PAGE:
Farmers like 30-year-old Navroop Singh from Tarn Taran, Punjab, get real-time advisory services and on-ground support from the AgroNxt team.
“Earlier, I used to cultivate wheat and rice full time, like every other farmer. Through AgroNxt application, I tried chilli (hot pepper) cultivation, following their package and cultivation techniques. Now, I reap four-fold profits in 70 percent of the time, compared to old crops,” he says.
The AgroNxt service model
Mohali-based AgroNxt searches for innovations that create “real value” for the farmers; they then develop and localise that innovation as a product or service. This product or service is then made available to farmers using a distribution channel of AgroNxt partners. Their YouTube channel, which showcases these innovations in a user-friendly, native language audio-visual format has over 1.5 million views.
Further, AgroNxt also ensures that a farmer understands the technology, by extending the agrarian community “tech-enabled digital advisory”.
“We have developed an approach to help farmers in a way that is sustainable, innovative, and affordable,” Ashutosh explains.
AgroNxt utilises latest digital technologies such as Machine Learning, geo-spatial analysis, and big data to generate value from product/service offered.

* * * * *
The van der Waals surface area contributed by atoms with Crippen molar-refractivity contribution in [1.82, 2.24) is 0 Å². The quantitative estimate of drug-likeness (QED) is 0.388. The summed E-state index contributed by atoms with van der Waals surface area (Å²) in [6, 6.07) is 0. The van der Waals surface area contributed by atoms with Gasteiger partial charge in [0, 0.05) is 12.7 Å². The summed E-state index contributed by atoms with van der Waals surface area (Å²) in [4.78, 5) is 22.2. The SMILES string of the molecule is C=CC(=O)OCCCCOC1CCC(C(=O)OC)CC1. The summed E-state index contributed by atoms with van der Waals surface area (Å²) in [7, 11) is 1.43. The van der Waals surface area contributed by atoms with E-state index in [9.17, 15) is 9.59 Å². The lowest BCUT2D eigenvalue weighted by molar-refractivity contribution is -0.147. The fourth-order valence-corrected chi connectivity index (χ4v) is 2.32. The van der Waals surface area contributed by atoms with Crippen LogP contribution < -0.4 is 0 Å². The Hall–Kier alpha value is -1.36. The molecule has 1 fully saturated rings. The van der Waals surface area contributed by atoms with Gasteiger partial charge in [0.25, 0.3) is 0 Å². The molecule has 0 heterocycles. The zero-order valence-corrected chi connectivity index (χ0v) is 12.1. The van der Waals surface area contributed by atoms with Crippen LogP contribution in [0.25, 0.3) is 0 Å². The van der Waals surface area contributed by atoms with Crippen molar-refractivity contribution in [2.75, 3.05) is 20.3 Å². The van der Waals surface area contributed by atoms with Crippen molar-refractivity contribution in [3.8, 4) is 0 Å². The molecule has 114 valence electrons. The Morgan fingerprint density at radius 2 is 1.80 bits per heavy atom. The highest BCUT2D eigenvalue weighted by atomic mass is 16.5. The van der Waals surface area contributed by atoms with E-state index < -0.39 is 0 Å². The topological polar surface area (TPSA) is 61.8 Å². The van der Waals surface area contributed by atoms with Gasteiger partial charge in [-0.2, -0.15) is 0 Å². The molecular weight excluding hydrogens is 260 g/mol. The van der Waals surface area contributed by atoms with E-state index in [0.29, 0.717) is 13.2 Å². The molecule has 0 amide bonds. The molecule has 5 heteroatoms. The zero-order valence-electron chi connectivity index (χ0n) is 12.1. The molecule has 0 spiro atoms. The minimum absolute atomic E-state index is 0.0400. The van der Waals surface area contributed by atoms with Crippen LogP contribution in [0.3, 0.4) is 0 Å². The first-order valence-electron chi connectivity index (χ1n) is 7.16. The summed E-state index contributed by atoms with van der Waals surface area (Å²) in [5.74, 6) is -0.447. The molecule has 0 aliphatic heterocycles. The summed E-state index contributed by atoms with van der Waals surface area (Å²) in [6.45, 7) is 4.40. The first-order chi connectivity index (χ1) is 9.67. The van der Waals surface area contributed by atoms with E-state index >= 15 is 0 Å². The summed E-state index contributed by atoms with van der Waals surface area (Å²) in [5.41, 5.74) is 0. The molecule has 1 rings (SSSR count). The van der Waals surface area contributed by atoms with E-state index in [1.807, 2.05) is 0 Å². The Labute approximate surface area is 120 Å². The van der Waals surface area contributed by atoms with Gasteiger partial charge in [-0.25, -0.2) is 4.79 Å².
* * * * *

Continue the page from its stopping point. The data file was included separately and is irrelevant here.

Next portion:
They also provide robust information services in the form of accurate and value-driven analytics to individual farmers - data related to soil, input-use, pest-incident, and irrigation are generated as advisories to the farmers.
The team follows a two-point model for providing services to the farmers:
1. Increased productivity
To increase productivity, innovations that help in quality assessment and judicious use of water, seeds, fertilisers, and pesticides are preferred. The team also explores modern technology, including genetically-modified (GM) seeds to enhance production. They also guide farmers to shift into high-value commodities such as fruits, vegetables, flowers, fisheries, animal husbandry and poultry.
2. Digitisation and financial inclusion of rural population
The central government’s digitisation drive aspires to give internet and mobile access to all. As a participant, AgroNxt helps farmers by leveraging technology through robust training programmes.
“Not just farmers with smartphones, but famers without it are also trained on how to find affordable innovative solutions to their problems,” he adds.
Increase income through technology